Nightwing; The Great Leap and Robin: Search for a Hero, both published this month, are unusual among collections of superhero comics because they’re both the last of a series.
Normally an ongoing comic book, or any other type of serial fiction, is structured not merely to tell its story, but also to bring readers back for the next issue. The character’s fundamental situation is threatened, but always restored so as to maintain his appeal. The ongoing stories offer an “illusion of change,” a phrase apocryphally attributed to Stan Lee. A profitable magazine’s overall story can’t end even if a “story arc” does.
These collections couldn’t work that way. They take place during and after the events of Batman: RIP, which ends with Bruce Wayne dying, and Final Crisis, which ends with Bruce Wayne dying (don’t ask). That is a fundamental change, albeit a temporary one. DC Comics decided to end the Nightwing and Robin magazines and move their central characters into new identities: Dick Grayson as Batman, Tim Drake as Red Robin. In addition, this month made clear that the company planned to make Stephanie Brown, an important supporting character in Robin, into a new Batgirl.
Thus, scripters Fabian Nicieza (Robin) and Peter J. Tomasi (Nightwing) had to break the usual patterns of their vocation. They had to put their characters through true changes, prepare readers for those characters’ new roles, and provide satisfying wrap-ups to storylines that had rolled along month after month since the 1990s.
On top of all those challenges, it’s evident that DC’s plans were a bit squishy when it came to scheduling the series’ final issues. The scripters didn’t know at the start which issues would be the last. Nicieza talked about this in an interview at Big Shiny Robot:
The truth is the final issue was coming, but which issue would be was not yet set in stone. There were discussions that varied from ending it with #182 and the conclusion of [the arc] “Search for a Hero” or as high as #185 or #186.I’ll address the results of his effort in Robin: Search for a Hero next week.
In the last Nightwing collection I felt Tomasi struggling to an end. The first four chapters/issues comprise an arc called “The Great Leap.” Dick Grayson confronts Two-Face, established as his particular bête noir among Batman villains back in Robin, #0 (1994), and the Robin: Year One miniseries. Plus, we get to see Nightwing fight half a dozen other iconic Batman villains, though they’re only hallucinations. And on the personal side, Barbara Gordon, Dick’s off-and-on crush since the late 1960s, shows up to boost his computer security and reestablish their friendship. So the story feels like a culmination of his Nightwing career.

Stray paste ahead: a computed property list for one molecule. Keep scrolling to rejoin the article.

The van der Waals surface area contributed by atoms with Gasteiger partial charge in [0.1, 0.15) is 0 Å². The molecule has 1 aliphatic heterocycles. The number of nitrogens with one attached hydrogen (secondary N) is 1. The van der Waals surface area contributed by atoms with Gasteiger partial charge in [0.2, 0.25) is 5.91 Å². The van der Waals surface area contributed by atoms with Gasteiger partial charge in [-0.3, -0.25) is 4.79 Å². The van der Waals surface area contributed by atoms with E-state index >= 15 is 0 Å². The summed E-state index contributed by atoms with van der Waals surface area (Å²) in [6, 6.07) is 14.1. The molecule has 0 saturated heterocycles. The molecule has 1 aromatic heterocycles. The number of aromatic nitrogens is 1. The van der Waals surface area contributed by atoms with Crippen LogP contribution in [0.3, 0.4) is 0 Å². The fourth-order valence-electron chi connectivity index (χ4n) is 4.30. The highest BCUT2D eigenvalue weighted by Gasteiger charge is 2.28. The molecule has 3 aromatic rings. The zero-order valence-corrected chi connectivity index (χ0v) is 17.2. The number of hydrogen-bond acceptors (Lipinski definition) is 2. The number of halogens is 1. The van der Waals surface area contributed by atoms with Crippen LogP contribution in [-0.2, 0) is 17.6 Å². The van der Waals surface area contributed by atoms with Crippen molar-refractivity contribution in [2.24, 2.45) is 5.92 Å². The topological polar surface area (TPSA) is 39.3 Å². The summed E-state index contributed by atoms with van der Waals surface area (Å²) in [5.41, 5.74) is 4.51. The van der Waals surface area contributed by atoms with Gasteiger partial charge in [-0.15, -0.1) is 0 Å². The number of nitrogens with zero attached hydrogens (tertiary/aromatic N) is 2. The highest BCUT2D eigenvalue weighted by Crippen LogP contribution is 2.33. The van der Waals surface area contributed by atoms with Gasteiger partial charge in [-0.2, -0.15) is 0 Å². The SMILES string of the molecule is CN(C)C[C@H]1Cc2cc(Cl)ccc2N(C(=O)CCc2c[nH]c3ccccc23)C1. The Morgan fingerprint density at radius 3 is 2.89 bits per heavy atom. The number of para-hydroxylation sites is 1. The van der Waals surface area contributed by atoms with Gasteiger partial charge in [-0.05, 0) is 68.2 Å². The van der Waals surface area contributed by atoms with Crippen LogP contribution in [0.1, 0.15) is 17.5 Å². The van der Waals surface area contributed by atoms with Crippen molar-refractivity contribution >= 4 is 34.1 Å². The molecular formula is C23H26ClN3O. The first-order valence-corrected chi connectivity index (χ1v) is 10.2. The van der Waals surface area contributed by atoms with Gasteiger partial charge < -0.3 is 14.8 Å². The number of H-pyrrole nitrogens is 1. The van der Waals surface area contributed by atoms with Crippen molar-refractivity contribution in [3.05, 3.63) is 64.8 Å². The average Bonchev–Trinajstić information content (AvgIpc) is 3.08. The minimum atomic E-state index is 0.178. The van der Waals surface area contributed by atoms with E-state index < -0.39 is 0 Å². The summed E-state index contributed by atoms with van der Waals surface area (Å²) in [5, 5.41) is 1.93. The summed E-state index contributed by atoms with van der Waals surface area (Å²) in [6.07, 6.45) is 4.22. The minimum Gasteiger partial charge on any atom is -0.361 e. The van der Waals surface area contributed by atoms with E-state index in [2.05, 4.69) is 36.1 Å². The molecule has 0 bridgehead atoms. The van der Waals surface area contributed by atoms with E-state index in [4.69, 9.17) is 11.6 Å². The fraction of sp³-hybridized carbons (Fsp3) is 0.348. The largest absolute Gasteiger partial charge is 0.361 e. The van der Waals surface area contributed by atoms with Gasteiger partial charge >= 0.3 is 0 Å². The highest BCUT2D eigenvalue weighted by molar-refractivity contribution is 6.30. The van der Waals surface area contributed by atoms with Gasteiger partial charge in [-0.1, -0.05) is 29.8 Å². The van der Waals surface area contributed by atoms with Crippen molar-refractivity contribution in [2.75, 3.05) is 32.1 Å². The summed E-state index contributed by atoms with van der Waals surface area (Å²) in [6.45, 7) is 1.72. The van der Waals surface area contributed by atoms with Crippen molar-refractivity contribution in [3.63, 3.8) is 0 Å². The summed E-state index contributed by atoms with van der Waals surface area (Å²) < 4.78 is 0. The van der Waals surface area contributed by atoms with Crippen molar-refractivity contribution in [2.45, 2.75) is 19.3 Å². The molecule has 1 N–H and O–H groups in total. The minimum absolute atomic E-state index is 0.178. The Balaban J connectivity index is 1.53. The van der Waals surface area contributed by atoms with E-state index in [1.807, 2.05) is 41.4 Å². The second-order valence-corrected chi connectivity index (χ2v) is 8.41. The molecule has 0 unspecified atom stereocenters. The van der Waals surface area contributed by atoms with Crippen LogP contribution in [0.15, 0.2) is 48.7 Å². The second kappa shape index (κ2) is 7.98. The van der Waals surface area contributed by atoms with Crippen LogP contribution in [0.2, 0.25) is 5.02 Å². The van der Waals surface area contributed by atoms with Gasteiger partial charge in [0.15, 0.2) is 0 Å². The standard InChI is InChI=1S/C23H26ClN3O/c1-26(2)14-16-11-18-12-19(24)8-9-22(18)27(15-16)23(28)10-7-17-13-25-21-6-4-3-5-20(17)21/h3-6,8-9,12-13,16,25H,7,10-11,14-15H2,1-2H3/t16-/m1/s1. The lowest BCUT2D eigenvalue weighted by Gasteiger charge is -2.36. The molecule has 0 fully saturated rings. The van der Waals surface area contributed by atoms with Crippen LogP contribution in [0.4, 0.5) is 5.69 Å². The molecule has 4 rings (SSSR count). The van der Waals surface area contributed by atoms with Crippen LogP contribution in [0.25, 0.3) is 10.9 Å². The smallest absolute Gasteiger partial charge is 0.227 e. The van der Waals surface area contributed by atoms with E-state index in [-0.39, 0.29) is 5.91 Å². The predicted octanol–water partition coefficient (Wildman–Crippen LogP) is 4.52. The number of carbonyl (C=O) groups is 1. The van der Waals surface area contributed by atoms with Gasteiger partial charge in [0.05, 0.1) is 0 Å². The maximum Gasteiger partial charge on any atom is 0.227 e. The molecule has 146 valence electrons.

That arc came to an end in issue #150 (which also came with a collectible variant cover!). On the last page our hero, having single-handedly saved New York from an attack by a line of acid-spraying blimps, looks up gratefully at the Statue of Liberty. And wouldn’t 150 be a fine number for the last of a series?
But DC needed another issue. So in Nightwing, #151, Tomasi provided an “Epilogue” to “The Great Leap,” with a happier ending for the story’s female lead and another extended conversation with Two-Face (adding little to what the characters already said while kicking each other in the face). Tomasi wraps up some loose ends from his previous arc, collected in Nightwing: Freefall: Dick and his new girlfriend break up, Nightwing confers with Superman and a Green Lantern, Dick goes for a skydiving record.
That issue #151 ends with a lovely three pages showing an evening at Wayne Manor. Working fluidly and wordlessly, Dick, Tim, and Alfred make strawberry shakes and watch The Magnificent Seven. The last page shows Bruce’s empty chair. The movie dialogue provides an ironic comment on crime-fighting. Dick clicks the remote, and the final panel is black. This chapter of his life is over; his life as Batman can begin.
But DC needed another issue. So Nightwing, #152, shows Dick in the batcave, recalling how he became Robin. Suddenly scores of ninjas attack him, demonstrating the Conservation of Ninjutsu. Nightwing must confront another fundamental Batman villain, Ra’s al Ghul. Symbolically, this short tale shows Dick sinking into his legacy as Batman’s heir, ready to step into his new life as Batman.
But DC needed another issue. So Nightwing, #153, shows Nightwing moving out of New York with the help of the Justice Society (it took them one page to move him in, two to move out). In Gotham, Robin and Alfred restore the giant penny to the batcave. Dick and Alfred talk inconclusively about Bruce’s death. A six-page coda shows Dick taking Barbara for a skydive, closely echoing a sequence that appears in Nightwing: Love and War. It’s all perfectly acceptable, but slow and anticlimactic.
And finally the Nightwing series comes to an end. As I said, there are lovely moments along the way, and Tomasi shows how well he understands the character’s roots, strengths, and appeal. But the second half of the Great Leap collection feels like the end of Beethoven’s Fifth Symphony, when the orchestra keeps working up to a dramatic conclusion, only to go back to pumping out chords.